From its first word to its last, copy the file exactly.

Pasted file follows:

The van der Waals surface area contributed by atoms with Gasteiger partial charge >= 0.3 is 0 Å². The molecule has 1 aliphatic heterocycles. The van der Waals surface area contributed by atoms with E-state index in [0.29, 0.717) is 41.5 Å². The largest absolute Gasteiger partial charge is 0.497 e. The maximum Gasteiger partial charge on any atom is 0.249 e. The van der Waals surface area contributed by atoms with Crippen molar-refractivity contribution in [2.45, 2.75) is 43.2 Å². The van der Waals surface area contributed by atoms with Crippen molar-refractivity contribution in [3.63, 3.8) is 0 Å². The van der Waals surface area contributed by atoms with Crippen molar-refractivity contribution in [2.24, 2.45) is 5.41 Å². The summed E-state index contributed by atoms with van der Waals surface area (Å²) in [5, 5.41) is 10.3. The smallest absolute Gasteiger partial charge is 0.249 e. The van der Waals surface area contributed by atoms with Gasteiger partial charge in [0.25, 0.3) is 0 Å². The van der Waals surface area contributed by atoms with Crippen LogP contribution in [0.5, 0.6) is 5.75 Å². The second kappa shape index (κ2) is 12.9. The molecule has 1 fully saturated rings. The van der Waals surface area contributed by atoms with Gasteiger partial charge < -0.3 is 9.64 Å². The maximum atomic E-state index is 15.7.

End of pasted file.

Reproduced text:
The van der Waals surface area contributed by atoms with Gasteiger partial charge >= 0.3 is 0 Å². The molecule has 1 aliphatic heterocycles. The van der Waals surface area contributed by atoms with E-state index in [0.29, 0.717) is 41.5 Å². The largest absolute Gasteiger partial charge is 0.497 e. The maximum Gasteiger partial charge on any atom is 0.249 e. The van der Waals surface area contributed by atoms with Crippen molar-refractivity contribution in [2.45, 2.75) is 43.2 Å². The van der Waals surface area contributed by atoms with Crippen molar-refractivity contribution in [3.63, 3.8) is 0 Å². The van der Waals surface area contributed by atoms with Crippen molar-refractivity contribution in [2.24, 2.45) is 5.41 Å². The summed E-state index contributed by atoms with van der Waals surface area (Å²) in [5, 5.41) is 10.3. The smallest absolute Gasteiger partial charge is 0.249 e. The van der Waals surface area contributed by atoms with Gasteiger partial charge in [0.25, 0.3) is 0 Å². The van der Waals surface area contributed by atoms with Crippen LogP contribution in [0.5, 0.6) is 5.75 Å². The second kappa shape index (κ2) is 12.9. The molecule has 1 fully saturated rings. The van der Waals surface area contributed by atoms with Gasteiger partial charge < -0.3 is 9.64 Å². The maximum atomic E-state index is 15.7.